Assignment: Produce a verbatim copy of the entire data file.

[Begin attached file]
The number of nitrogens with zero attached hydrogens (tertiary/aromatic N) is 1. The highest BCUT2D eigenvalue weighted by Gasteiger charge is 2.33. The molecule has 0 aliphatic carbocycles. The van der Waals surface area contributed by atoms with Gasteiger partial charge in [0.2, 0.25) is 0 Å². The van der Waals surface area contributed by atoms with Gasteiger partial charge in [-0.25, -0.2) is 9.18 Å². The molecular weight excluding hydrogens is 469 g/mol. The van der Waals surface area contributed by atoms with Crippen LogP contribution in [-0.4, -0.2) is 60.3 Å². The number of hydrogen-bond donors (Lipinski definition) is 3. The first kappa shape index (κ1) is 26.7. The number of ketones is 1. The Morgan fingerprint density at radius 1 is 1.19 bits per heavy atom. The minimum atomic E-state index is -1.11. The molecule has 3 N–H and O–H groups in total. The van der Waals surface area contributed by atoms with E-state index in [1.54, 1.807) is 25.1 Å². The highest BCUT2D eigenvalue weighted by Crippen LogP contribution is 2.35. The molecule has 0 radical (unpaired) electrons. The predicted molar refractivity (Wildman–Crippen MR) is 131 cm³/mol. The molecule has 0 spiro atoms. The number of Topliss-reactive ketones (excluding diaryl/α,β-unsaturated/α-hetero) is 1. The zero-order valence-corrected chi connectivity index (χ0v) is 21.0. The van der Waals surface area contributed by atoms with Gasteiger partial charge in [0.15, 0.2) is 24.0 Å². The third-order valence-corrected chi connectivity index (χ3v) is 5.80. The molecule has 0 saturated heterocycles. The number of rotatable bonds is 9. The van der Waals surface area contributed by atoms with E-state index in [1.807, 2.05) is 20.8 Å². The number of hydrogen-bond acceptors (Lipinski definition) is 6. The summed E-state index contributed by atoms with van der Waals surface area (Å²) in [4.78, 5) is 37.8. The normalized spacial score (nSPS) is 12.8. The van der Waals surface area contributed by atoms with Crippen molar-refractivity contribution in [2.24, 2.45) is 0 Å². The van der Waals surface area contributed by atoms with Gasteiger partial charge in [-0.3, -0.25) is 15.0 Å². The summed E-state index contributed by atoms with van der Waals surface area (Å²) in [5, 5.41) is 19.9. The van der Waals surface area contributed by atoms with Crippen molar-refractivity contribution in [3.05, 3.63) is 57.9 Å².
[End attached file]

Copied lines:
The number of nitrogens with zero attached hydrogens (tertiary/aromatic N) is 1. The highest BCUT2D eigenvalue weighted by Gasteiger charge is 2.33. The molecule has 0 aliphatic carbocycles. The van der Waals surface area contributed by atoms with Gasteiger partial charge in [0.2, 0.25) is 0 Å². The van der Waals surface area contributed by atoms with Gasteiger partial charge in [-0.25, -0.2) is 9.18 Å². The molecular weight excluding hydrogens is 469 g/mol. The van der Waals surface area contributed by atoms with Crippen LogP contribution in [-0.4, -0.2) is 60.3 Å². The number of hydrogen-bond donors (Lipinski definition) is 3. The first kappa shape index (κ1) is 26.7. The number of ketones is 1. The Morgan fingerprint density at radius 1 is 1.19 bits per heavy atom. The minimum atomic E-state index is -1.11. The molecule has 3 N–H and O–H groups in total. The van der Waals surface area contributed by atoms with E-state index in [1.54, 1.807) is 25.1 Å². The highest BCUT2D eigenvalue weighted by Crippen LogP contribution is 2.35. The molecule has 0 radical (unpaired) electrons. The predicted molar refractivity (Wildman–Crippen MR) is 131 cm³/mol. The molecule has 0 spiro atoms. The number of Topliss-reactive ketones (excluding diaryl/α,β-unsaturated/α-hetero) is 1. The zero-order valence-corrected chi connectivity index (χ0v) is 21.0. The van der Waals surface area contributed by atoms with Gasteiger partial charge in [0.15, 0.2) is 24.0 Å². The third-order valence-corrected chi connectivity index (χ3v) is 5.80. The molecule has 0 saturated heterocycles. The number of rotatable bonds is 9. The van der Waals surface area contributed by atoms with E-state index in [1.807, 2.05) is 20.8 Å². The number of hydrogen-bond acceptors (Lipinski definition) is 6. The summed E-state index contributed by atoms with van der Waals surface area (Å²) in [4.78, 5) is 37.8. The normalized spacial score (nSPS) is 12.8. The van der Waals surface area contributed by atoms with Crippen molar-refractivity contribution in [2.24, 2.45) is 0 Å². The van der Waals surface area contributed by atoms with Gasteiger partial charge in [-0.3, -0.25) is 15.0 Å². The summed E-state index contributed by atoms with van der Waals surface area (Å²) in [5, 5.41) is 19.9. The van der Waals surface area contributed by atoms with Crippen molar-refractivity contribution in [3.05, 3.63) is 57.9 Å².